Profs mock administrators for shouting down speech at Aspen Ideas Festival
Some of the nation’s most esteemed professors and authors railed against college administrators’ failure to respect free speech on campus during this year’s Aspen Ideas Festival.
The Atlantic was there to cover the event, where scholars such as Yale law professor Stephen Carter and Interim President of Mizzou Michael MIddleton went head-to-head in an open panel on student protests and the First Amendment.
“It’s up to professors to teach them that the way you respond when offended is to argue and make your case.”
During one exchange, Carter ridiculed the current climate for free speech, saying professors and administrators alike do not give alternative views air to breathe on campus.
“The notion that we’re going to start taking ideas off the table because we don’t like them is enormously dangerous and threatens the enterprise,” he said.
Carter also spoke about how the growth of administrative boards has exacerbated the problem, saying administrators lack a “sense of the mission of a university.”
“There is an enormous amount of administrators on college campuses now, many of whom, most of whom, they're not trained historians, they don't come from a background of academic freedom, they come from a background of being trained in administration, their job is to damp down problems,” he explained.
Carter himself has had a front row seat to the protests at Yale, where one his colleagues, Erika Christakis, was pressured into resigning after criticizing an email that asked students to avoid “culturally unaware or insensitive choices” in their Halloween costume selection.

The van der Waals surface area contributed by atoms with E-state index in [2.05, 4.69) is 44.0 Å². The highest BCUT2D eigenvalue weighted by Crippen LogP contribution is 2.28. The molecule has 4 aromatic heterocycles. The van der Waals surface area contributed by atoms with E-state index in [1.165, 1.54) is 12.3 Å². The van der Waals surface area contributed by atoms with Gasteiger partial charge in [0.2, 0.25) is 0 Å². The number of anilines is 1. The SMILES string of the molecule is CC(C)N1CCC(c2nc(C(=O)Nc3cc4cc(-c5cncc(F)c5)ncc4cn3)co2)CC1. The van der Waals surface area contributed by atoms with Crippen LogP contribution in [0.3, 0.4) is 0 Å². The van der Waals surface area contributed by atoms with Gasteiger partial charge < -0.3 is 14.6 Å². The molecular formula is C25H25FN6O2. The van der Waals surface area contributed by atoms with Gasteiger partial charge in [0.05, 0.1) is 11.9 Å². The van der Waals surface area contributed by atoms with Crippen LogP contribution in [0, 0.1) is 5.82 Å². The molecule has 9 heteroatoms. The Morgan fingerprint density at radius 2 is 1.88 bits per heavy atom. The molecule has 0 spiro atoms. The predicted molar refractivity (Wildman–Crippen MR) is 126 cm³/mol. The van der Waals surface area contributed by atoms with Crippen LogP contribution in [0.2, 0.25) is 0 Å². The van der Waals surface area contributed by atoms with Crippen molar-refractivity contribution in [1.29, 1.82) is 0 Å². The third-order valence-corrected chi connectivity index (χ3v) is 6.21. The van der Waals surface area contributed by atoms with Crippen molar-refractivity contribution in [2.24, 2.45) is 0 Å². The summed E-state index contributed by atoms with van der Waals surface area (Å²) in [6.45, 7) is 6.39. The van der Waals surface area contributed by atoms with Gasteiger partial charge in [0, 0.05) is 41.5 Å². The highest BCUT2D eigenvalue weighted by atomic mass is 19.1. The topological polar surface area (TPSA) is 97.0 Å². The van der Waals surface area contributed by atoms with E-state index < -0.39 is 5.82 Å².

Wesleyan College President Michael Roth, on the other hand, argued that academic freedom is not the ability to do “whatever the hell you want on campus because it’s an academic place,” but is simply a professional freedom.
“It’s about research and intellectual work. It’s not about saying whatever you want,” he explained.
Later, author Kirsten Powers, who has penned a novel about free speech, accused professors of having an egregious influence over students whom they disagree with, referring to one example out of the University of California, Santa Barbara where a professor taunted and attacked a pro-life student, which Powers claimed sets a “moral example.”
“[Students are] learning that they have a right to protect themselves from speech. And it’s up to professors to teach them that the way you respond when offended is to argue and make your case,” she added.
Carter rounded off the discussion with some comments on his stance as a free speech absolutist, saying the solution to offensive ideas is more speech, not less.
“So when people sit where I sit on campus say that we're First Amendment absolutists, which I pretty much am, when we say the cure for speech is more speech, it's not a slogan,” he said. “It's not a way of escaping hard issues, it's a way of embracing hard issues, it's a way of saying, if this is really so terrible, that's exactly the reason to talk about it.”
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